Compare any two graphics cards:
Radeon HD 7850 vs Radeon R9 290
IntroThe Radeon HD 7850 has core speeds of 860 MHz on the GPU, and 1200 MHz on the 2048 MB of GDDR5 memory. It features 1024 SPUs along with 64 Texture Address Units and 32 Rasterization Operator Units.
Compare those specifications to the Radeon R9 290, which comes with a clock frequency of 800 MHz and a GDDR5 memory frequency of 1250 MHz. It also makes use of a 512-bit bus, and makes use of a 28 nm design. It features 2560 SPUs, 160 Texture Address Units, and 64 ROPs.
Power Usage and Theoretical Benchmarks
Power Consumption (Max TDP)
The Radeon R9 290 should in theory perform much faster than the Radeon HD 7850 in general. (explain)
Texel RateThe Radeon R9 290 will be much (approximately 133%) faster with regards to anisotropic filtering than the Radeon HD 7850. (explain)
Pixel RateThe Radeon R9 290 should be quite a bit (approximately 86%) more effective at FSAA than the Radeon HD 7850, and will be able to handle higher resolutions without losing too much performance. (explain)
Please note that the above 'benchmarks' are all just theoretical - the results were calculated based on the card's specifications, and real-world performance may (and probably will) vary at least a bit.
Please note that the price comparisons are based on search keywords - sometimes it might show cards with very similar names that are not exactly the same as the one chosen in the comparison. We do try to filter out the wrong results as best we can, though.
Memory Bandwidth: Memory bandwidth is the maximum amount of information (in units of MB per second) that can be transported past the external memory interface in one second. The number is calculated by multiplying the card's interface width by the speed of its memory. If the card has DDR RAM, it should be multiplied by 2 again. If it uses DDR5, multiply by ANOTHER 2x. The higher the bandwidth is, the better the card will be in general. It especially helps with anti-aliasing, High Dynamic Range and higher screen resolutions.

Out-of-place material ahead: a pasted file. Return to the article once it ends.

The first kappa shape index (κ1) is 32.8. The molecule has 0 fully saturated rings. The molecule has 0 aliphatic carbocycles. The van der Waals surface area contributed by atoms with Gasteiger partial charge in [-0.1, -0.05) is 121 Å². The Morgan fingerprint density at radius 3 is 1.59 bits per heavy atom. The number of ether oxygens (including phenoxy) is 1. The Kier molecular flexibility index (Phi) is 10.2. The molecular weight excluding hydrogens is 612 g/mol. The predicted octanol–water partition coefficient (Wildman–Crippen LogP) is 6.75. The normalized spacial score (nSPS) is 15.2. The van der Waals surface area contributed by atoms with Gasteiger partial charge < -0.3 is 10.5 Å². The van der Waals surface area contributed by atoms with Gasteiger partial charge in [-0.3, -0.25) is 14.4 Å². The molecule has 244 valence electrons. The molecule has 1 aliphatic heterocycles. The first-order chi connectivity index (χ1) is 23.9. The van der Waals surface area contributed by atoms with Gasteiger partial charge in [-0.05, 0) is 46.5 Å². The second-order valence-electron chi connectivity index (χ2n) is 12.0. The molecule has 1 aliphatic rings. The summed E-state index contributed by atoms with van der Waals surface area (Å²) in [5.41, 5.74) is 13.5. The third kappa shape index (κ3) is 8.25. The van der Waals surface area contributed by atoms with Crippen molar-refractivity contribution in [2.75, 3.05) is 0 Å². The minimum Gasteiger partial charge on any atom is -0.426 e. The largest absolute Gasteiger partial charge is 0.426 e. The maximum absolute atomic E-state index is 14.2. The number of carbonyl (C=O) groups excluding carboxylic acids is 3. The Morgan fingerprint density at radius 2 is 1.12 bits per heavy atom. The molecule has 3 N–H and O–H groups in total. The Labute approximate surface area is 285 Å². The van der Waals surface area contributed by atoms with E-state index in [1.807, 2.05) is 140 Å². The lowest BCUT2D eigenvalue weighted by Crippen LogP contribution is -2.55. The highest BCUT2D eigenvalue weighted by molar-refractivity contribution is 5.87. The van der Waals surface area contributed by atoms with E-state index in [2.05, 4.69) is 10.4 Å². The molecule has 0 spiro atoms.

Texel Rate: Texel rate is the maximum texture map elements (texels) that can be applied per second. This is calculated by multiplying the total number of texture units of the card by the core clock speed of the chip. The higher this number, the better the video card will be at handling texture filtering (anisotropic filtering - AF). It is measured in millions of texels applied in a second.
Pixel Rate: Pixel rate is the maximum number of pixels the graphics card could possibly write to its local memory in one second - measured in millions of pixels per second. The number is worked out by multiplying the number of colour ROPs by the the card's clock speed. ROPs (Raster Operations Pipelines - aka Render Output Units) are responsible for drawing the pixels (image) on the screen. The actual pixel rate also depends on quite a few other factors, most notably the memory bandwidth of the card - the lower the memory bandwidth is, the lower the potential to get to the maximum fill rate.